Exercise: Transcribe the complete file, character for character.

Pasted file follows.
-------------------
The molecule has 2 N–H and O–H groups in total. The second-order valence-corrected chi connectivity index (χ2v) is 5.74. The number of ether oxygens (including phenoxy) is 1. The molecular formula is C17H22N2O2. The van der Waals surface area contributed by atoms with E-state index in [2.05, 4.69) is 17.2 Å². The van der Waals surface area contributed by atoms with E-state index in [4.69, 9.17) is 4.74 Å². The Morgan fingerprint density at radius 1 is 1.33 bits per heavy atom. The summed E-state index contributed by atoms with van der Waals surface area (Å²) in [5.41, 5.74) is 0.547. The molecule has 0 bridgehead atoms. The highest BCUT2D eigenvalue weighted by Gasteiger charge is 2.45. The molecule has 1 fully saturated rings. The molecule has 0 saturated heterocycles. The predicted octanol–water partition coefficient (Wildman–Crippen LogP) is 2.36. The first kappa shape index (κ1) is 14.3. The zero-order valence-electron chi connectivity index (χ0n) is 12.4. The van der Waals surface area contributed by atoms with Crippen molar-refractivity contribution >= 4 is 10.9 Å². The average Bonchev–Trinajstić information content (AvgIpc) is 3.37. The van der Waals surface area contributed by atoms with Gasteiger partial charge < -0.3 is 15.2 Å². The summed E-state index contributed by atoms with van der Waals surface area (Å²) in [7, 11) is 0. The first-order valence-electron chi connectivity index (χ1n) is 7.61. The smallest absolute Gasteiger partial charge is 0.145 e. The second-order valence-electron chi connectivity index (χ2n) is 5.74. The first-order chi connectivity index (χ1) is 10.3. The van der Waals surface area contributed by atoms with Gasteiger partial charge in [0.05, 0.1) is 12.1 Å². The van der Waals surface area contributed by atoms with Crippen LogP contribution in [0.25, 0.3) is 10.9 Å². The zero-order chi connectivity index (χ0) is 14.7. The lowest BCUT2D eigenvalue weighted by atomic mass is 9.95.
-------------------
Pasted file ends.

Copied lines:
The molecule has 2 N–H and O–H groups in total. The second-order valence-corrected chi connectivity index (χ2v) is 5.74. The number of ether oxygens (including phenoxy) is 1. The molecular formula is C17H22N2O2. The van der Waals surface area contributed by atoms with E-state index in [2.05, 4.69) is 17.2 Å². The van der Waals surface area contributed by atoms with E-state index in [4.69, 9.17) is 4.74 Å². The Morgan fingerprint density at radius 1 is 1.33 bits per heavy atom. The summed E-state index contributed by atoms with van der Waals surface area (Å²) in [5.41, 5.74) is 0.547. The molecule has 0 bridgehead atoms. The highest BCUT2D eigenvalue weighted by Gasteiger charge is 2.45. The molecule has 1 fully saturated rings. The molecule has 0 saturated heterocycles. The predicted octanol–water partition coefficient (Wildman–Crippen LogP) is 2.36. The first kappa shape index (κ1) is 14.3. The zero-order valence-electron chi connectivity index (χ0n) is 12.4. The van der Waals surface area contributed by atoms with Crippen molar-refractivity contribution >= 4 is 10.9 Å². The average Bonchev–Trinajstić information content (AvgIpc) is 3.37. The van der Waals surface area contributed by atoms with Gasteiger partial charge < -0.3 is 15.2 Å². The summed E-state index contributed by atoms with van der Waals surface area (Å²) in [7, 11) is 0. The first-order valence-electron chi connectivity index (χ1n) is 7.61. The smallest absolute Gasteiger partial charge is 0.145 e. The second-order valence-electron chi connectivity index (χ2n) is 5.74. The first-order chi connectivity index (χ1) is 10.3. The van der Waals surface area contributed by atoms with Gasteiger partial charge in [0.05, 0.1) is 12.1 Å². The van der Waals surface area contributed by atoms with Crippen LogP contribution in [0.25, 0.3) is 10.9 Å². The zero-order chi connectivity index (χ0) is 14.7. The lowest BCUT2D eigenvalue weighted by atomic mass is 9.95.